Second, if the AIF is transitional, social media technologies must accommodate individuals’ transition into new life phases. At present, social media spaces do not support this (e.g., Facebook’s Timeline and the difficulty of deleting participation history en masse). If technologies doe not support the transition into new life phases, they risk being abandoned.

Third, educators should seek to recognize the assumptions that SNS platform developers are making about human nature, meaningful social participation, relationships, and so forth and consider the impact that such assumptions may have on their participation and identity.

Fourth, judgments made about educators based upon their participation in SNS should consider life transitions, time-based contexts (e.g., behavior as a college freshman vs. behavior as a student teacher), and the embedded values of the media.

Finally, if the AIF is a necessarily incomplete component of a larger identity constellation, any judgments of educators based on SNS participation must recognize that the relationship of the AIF to overall identity is subject to interpretation and may not reflect an individual’s perception of how the AIF represents authentic identity. Fragmentation of identity, then, should be seen as a valuable response to complex social situations. SNS platforms should account for this, and as we make judgments about others based upon their fragmented identities, we should be cognizant of the complex relationship existing between the AIF and one’s larger identity and dispel the myth of a simple authentic vs. inauthentic binary.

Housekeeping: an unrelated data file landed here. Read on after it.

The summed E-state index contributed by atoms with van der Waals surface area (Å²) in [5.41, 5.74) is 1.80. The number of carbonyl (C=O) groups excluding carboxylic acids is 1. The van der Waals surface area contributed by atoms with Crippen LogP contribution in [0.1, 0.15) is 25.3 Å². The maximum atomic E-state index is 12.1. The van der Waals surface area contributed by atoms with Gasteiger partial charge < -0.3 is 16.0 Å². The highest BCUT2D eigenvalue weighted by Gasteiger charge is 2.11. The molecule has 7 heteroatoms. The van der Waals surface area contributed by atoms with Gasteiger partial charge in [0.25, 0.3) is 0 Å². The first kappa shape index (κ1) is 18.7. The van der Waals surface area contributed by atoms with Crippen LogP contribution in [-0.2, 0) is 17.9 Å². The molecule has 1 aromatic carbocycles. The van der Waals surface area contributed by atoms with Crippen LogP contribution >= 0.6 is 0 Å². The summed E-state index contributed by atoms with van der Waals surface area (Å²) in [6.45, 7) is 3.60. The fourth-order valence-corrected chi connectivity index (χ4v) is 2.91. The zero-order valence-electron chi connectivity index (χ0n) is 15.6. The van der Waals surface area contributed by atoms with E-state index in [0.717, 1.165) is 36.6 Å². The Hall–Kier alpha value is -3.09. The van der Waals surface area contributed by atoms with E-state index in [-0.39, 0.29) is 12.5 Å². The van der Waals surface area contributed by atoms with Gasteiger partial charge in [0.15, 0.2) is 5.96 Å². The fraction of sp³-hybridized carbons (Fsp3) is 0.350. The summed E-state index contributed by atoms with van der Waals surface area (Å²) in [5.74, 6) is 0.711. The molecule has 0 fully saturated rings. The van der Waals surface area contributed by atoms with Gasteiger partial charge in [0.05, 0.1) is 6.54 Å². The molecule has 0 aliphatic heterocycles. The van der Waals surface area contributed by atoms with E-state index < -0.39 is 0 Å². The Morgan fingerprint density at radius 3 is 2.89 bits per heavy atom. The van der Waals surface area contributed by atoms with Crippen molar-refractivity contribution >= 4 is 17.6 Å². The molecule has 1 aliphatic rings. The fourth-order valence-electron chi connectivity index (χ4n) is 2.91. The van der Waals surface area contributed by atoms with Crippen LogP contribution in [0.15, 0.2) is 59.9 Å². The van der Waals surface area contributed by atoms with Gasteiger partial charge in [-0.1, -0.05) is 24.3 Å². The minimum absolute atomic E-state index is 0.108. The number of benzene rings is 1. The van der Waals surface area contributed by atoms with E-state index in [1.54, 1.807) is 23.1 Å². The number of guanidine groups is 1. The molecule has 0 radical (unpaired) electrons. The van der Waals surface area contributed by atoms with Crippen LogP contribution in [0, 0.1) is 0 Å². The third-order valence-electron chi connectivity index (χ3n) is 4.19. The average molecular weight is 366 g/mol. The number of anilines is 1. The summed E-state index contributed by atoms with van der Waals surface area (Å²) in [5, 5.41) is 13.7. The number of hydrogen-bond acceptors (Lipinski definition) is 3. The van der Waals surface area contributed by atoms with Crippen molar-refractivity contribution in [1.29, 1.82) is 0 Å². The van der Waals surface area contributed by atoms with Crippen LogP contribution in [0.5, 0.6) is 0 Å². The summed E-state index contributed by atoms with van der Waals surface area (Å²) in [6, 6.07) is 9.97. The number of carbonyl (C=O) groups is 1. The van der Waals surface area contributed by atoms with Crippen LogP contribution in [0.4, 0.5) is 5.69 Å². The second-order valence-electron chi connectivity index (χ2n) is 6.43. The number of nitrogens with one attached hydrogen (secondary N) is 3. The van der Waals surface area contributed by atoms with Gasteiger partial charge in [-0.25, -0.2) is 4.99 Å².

You can download a pre-print copy of the study from the link below:

Kimmons, R., & Veletsianos, G. (2014). The Fragmented Educator 2.0: Social Networking Sites. Acceptable Identity Fragments, and the Identity Constellation. Computers & Education, 72, 292-301. Journal link.

* The usual grounded theory and interpretive research caveats apply.

MA and Graduate Diploma in Learning and Technology Webinar

Posted on January 11th, by George Veletsianos in Royal Roads University, sharing. 1 Comment

The School of Education and Technology at Royal Roads is offering a free webinar on January 15 [12-1pm Pacific (2pm CST)] describing the MA degree and graduate diploma we are offering in Learning and Technology.  RSVP and receive more details here.